Volume 519, September 2010
|Number of page(s)||21|
|Section||Catalogs and data|
|Published online||17 September 2010|
Unveiling the nature of INTEGRAL objects through optical spectroscopy*
VIII. Identification of 44 newly detected hard X-ray sources
INAF – Istituto di Astrofisica Spaziale e Fisica Cosmica di Bologna, via Gobetti 101, 40129 Bologna, Italy e-mail: email@example.com
2 Dipartimento di Astronomia, Università di Bologna, via Ranzani 1, 40127 Bologna, Italy
3 Instituto de Astronomía, Universidad Nacional Autónoma de México, Apartado Postal 70-264, 04510 México D.F., México
4 Instituto Nacional de Astrofísica, Óptica y Electrónica, Apartado Postal 51-216, 72000 Puebla, México
5 INAF – Istituto di Astrofisica Spaziale e Fisica Cosmica di Roma, via Fosso del Cavaliere 100, 00133 Rome, Italy
6 School of Physics & Astronomy, University of Southampton, Southampton, Hampshire, SO17 1BJ, UK
7 South African Astronomical Observatory, PO Box 9, Observatory 7935, South Africa
8 Departamento de Astronomía y Astrofísica, Pontificia Universidad Católica de Chile, Casilla 306, Santiago 22, Chile
9 European Southern Observatory, Alonso de Cordova 3107, Vitacura, Santiago, Chile
10 Specola Vaticana, V-00120 Città del Vaticano, Italy
11 Dipartimento di Astronomia, Università di Padova, Vicolo dell'Osservatorio 3, 35122 Padua, Italy
Accepted: 20 May 2010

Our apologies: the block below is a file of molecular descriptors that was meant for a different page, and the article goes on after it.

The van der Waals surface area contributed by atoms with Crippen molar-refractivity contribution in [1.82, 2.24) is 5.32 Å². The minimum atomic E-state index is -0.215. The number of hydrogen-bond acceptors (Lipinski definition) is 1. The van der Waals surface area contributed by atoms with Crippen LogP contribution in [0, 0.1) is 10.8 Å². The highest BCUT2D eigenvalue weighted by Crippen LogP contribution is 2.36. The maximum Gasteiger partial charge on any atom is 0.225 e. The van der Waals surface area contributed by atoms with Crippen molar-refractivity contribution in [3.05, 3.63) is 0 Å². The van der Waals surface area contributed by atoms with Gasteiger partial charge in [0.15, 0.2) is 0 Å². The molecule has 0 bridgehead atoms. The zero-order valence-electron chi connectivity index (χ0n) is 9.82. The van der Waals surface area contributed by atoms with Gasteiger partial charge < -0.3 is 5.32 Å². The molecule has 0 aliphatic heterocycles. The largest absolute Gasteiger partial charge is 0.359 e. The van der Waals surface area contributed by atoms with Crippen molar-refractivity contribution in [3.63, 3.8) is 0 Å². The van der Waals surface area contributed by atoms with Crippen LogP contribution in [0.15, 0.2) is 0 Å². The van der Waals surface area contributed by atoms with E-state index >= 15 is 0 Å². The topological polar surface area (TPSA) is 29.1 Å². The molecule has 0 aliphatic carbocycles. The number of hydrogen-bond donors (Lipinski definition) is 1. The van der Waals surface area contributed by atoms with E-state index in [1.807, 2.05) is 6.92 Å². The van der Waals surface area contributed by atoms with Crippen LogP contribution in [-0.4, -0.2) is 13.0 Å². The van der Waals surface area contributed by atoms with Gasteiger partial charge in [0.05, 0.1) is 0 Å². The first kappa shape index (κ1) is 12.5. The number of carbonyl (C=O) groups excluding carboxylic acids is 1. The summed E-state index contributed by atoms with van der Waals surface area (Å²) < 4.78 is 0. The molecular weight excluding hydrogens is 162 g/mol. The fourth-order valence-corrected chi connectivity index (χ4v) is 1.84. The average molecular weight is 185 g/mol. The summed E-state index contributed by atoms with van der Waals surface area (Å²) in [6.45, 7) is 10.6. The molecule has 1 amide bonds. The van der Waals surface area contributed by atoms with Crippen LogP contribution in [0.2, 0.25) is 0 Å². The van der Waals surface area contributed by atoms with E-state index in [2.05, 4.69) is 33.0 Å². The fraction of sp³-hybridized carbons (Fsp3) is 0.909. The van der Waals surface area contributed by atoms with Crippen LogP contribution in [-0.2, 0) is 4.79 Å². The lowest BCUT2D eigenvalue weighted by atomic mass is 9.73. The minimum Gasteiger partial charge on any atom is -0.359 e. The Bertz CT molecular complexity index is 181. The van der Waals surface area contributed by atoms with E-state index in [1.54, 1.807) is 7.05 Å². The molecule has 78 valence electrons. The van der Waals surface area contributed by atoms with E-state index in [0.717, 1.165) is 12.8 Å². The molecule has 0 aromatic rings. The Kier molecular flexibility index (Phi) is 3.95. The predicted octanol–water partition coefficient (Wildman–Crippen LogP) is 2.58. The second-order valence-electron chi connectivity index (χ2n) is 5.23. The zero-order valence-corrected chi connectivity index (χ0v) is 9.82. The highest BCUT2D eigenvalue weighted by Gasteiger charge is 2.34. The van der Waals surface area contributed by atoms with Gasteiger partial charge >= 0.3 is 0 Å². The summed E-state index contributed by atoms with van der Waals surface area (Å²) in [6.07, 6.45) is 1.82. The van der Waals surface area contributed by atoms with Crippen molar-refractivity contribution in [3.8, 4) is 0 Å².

Hard X-ray surveys performed by the INTEGRAL satellite have discovered a conspicuous fraction (up to 30%) of unidentified objects among the detected sources. Here we continue our program of identification of these objects by (i) selecting probable optical candidates by means of positional cross-correlation of the INTEGRAL detections with soft X-ray, radio, and/or optical archives and (ii) performing optical spectroscopy on them. As a result, we pinpointed and identified, or more accurately characterized, 44 definite or likely counterparts of INTEGRAL sources. Among them, 32 are active galactic nuclei (AGNs; 18 with broad emission lines, 13 with narrow emission lines only, and one X-ray bright, optically normal galaxy) with redshift 0.019 < z < 0.6058, 6 cataclysmic variables (CVs), 5 high-mass X-ray binaries (2 of which in the Small Magellanic Cloud), and 1 low-mass X-ray binary. This was achieved by using 7 telescopes of various sizes and archival data from two online spectroscopic surveys. The main physical parameters of these hard X-ray sources were also determined using the multiwavelength information available in the literature. In general, AGNs are the most abundant population among hard X-ray objects, and our results confirm the tendency of finding AGNs more frequently than any other type of hard X-ray emitting object among unidentified INTEGRAL sources when optical spectroscopy is used as an identification tool. Moreover, the deeper sensitivity of the more recent INTEGRAL surveys enables one to begin detecting hard X-ray emission above 20 keV from sources such as LINER-type AGNs and non-magnetic CVs.
Key words: galaxies: Seyfert / quasars: emission lines / X-rays: binaries / novae, cataclysmic variables / X-rays: general / techniques: spectroscopic
Based on observations collected at the following observatories: Cerro Tololo Interamerican Observatory (Chile); Observatorio del Roque de los Muchachos of the Instituto de Astrofísica de Canarias (Canary Islands, Spain); ESO (La Silla, Chile) under programme 083.D-0110(A); Astronomical Observatory of Bologna in Loiano (Italy); Astronomical Observatory of Asiago (Italy); Observatorio Astronómico Nacional (San Pedro Mártir, México); South African Astronomical Observatory (Sutherland, South Africa); Anglo-Australian Observatory (Siding Spring, Australia); Apache Point Observatory (New Mexico, USA).
© ESO, 2010
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